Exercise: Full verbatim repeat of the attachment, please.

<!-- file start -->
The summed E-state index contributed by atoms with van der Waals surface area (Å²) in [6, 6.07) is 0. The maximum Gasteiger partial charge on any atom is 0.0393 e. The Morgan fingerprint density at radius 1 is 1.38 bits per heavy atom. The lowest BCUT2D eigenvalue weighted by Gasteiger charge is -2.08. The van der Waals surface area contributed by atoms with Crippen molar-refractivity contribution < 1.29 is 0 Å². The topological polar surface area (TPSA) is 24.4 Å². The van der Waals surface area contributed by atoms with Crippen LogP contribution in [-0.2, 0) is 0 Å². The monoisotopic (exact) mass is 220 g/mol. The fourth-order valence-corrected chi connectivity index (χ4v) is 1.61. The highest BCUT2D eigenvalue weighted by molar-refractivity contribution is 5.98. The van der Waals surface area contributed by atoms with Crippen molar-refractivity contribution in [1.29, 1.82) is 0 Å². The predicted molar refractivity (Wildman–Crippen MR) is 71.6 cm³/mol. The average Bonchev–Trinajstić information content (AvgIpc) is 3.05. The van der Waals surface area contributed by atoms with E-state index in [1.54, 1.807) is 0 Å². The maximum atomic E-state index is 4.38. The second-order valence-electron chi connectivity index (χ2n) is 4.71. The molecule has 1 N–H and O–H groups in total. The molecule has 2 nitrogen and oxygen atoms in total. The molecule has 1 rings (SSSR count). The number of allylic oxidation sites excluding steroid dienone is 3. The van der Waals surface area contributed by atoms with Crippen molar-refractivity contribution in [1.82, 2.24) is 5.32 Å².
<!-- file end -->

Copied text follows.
The summed E-state index contributed by atoms with van der Waals surface area (Å²) in [6, 6.07) is 0. The maximum Gasteiger partial charge on any atom is 0.0393 e. The Morgan fingerprint density at radius 1 is 1.38 bits per heavy atom. The lowest BCUT2D eigenvalue weighted by Gasteiger charge is -2.08. The van der Waals surface area contributed by atoms with Crippen molar-refractivity contribution < 1.29 is 0 Å². The topological polar surface area (TPSA) is 24.4 Å². The van der Waals surface area contributed by atoms with Crippen LogP contribution in [-0.2, 0) is 0 Å². The monoisotopic (exact) mass is 220 g/mol. The fourth-order valence-corrected chi connectivity index (χ4v) is 1.61. The highest BCUT2D eigenvalue weighted by molar-refractivity contribution is 5.98. The van der Waals surface area contributed by atoms with Crippen molar-refractivity contribution in [1.29, 1.82) is 0 Å². The predicted molar refractivity (Wildman–Crippen MR) is 71.6 cm³/mol. The average Bonchev–Trinajstić information content (AvgIpc) is 3.05. The van der Waals surface area contributed by atoms with E-state index in [1.54, 1.807) is 0 Å². The maximum atomic E-state index is 4.38. The second-order valence-electron chi connectivity index (χ2n) is 4.71. The molecule has 1 N–H and O–H groups in total. The molecule has 2 nitrogen and oxygen atoms in total. The molecule has 1 rings (SSSR count). The number of allylic oxidation sites excluding steroid dienone is 3. The van der Waals surface area contributed by atoms with Crippen molar-refractivity contribution in [1.82, 2.24) is 5.32 Å².